(Cover picture courtesy of Fyrefly’s Book Blog.)
The marriage of Marc Antony and Cleopatra is one of the greatest love stories of all time. Feared and hunted by the powers in Rome, the lovers choose to die by their own hands as the triumphant armies of Anthony’s rival, Octavian, sweep into Egypt. When their orphaned children are taken in chains to Rome, only two—the ten-year-old twins Selene and Alexander—survive the journey. As they come of age, they are buffeted by the personal ambitions of Octavian’s family and court, by the ever-present threat of a slave rebellion, and by the longings deep within their own hearts.
Based on meticulous research, Cleopatra’s Daughter is a fascinating portrait of imperial Rome and of the people and events of this most tumultuous period in human history. Emerging from the shadow of the past, Selene must confront the same forces that destroyed her mother and struggle to meet a different fate. A young woman of irresistible charm and preternatural intelligence, Selene will capture your heart.
So much is made of Antony and Cleopatra’s relationship that it’s almost sickening. But very few novels follow the story of Cleopatra Selene and Alexander Helios, the son and daughter of this famous couple. Michelle Moran has finally shed light on these obscure people and really brings ancient Egypt and ancient Rome to life. She has obviously done her research and unlike Conn Iggulden’s Emperor series, I did not find one single historical inaccuracy. In fact, I actually learned quite a bit, which is the point of historical fiction.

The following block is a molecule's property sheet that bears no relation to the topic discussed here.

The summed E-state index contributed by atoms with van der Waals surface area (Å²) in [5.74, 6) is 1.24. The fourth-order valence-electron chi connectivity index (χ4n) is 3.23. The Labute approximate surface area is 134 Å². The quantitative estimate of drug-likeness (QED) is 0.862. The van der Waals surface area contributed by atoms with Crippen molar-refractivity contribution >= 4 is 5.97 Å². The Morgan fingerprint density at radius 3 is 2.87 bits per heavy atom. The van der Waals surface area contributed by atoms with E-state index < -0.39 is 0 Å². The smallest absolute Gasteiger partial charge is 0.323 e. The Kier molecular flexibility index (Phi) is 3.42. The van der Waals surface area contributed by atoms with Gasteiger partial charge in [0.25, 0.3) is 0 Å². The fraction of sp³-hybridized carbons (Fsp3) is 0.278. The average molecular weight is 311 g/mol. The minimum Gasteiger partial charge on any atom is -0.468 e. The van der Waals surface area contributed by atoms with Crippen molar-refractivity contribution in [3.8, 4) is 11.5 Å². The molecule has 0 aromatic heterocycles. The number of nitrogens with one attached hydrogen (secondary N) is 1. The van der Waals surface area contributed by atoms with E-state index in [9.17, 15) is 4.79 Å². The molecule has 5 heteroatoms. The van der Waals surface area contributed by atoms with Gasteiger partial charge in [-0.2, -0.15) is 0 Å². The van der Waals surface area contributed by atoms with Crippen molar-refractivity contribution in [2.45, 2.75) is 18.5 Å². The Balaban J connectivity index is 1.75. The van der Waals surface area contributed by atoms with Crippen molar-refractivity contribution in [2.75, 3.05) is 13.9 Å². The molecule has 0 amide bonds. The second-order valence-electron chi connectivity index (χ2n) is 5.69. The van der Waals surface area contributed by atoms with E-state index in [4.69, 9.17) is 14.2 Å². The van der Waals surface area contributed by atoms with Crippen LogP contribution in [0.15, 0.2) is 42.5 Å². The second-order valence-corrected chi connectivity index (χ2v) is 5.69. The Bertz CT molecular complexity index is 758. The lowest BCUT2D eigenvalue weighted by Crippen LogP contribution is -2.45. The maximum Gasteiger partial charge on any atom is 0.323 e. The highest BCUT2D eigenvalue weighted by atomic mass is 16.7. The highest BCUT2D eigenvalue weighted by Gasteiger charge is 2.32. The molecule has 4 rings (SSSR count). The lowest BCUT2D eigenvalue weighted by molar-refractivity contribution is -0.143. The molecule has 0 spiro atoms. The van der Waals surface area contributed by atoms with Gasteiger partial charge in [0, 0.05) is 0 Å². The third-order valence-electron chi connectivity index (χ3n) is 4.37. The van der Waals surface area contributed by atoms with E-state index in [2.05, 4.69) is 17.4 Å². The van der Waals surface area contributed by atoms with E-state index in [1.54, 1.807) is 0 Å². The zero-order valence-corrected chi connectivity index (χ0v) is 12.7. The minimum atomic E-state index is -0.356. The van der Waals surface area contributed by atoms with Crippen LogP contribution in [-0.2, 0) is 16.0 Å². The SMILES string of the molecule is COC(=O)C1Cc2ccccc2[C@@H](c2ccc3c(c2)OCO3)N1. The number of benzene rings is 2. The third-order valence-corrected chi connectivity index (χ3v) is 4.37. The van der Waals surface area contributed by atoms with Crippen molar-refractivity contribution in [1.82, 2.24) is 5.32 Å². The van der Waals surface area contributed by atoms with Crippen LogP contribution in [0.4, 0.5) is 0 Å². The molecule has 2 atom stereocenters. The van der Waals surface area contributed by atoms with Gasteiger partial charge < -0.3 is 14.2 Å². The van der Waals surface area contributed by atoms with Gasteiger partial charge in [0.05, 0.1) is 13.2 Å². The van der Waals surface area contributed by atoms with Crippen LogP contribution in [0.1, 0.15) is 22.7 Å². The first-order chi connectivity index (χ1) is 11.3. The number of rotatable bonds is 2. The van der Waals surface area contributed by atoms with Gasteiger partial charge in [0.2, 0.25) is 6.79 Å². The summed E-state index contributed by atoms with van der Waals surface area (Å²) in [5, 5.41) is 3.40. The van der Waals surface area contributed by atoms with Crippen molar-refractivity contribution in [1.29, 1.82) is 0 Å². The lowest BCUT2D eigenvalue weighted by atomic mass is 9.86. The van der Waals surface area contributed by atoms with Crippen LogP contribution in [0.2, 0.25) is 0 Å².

The book is told from the point of view of Selene, who is a wonderful narrator. The young daughter of a powerful queen, she behaves more like an adult than a child, despite being only ten years old at the beginning of the story. This makes the book much more appealing for older teens as well as the younger ones because she is a very interesting character. The plot is not exactly fast-paced, but it’s rare to find such plots in historical fiction. Overall, it was a very enjoyable read.
I recommend this book to any teenage girl, even if they are not interested in history. Once Michelle Moran’s amazing writing sucks them into the world of Selene, they won’t even notice they’re learning about history. As a bonus, this novel may spark an interest in history that could last a lifetime—it started my little sister’s interest in history. Just days before she read it, she proclaimed, “I hate history! It’s so boring!” Now I dare you to try to take away her precious historical fiction novels.
I give this book 5/5 stars.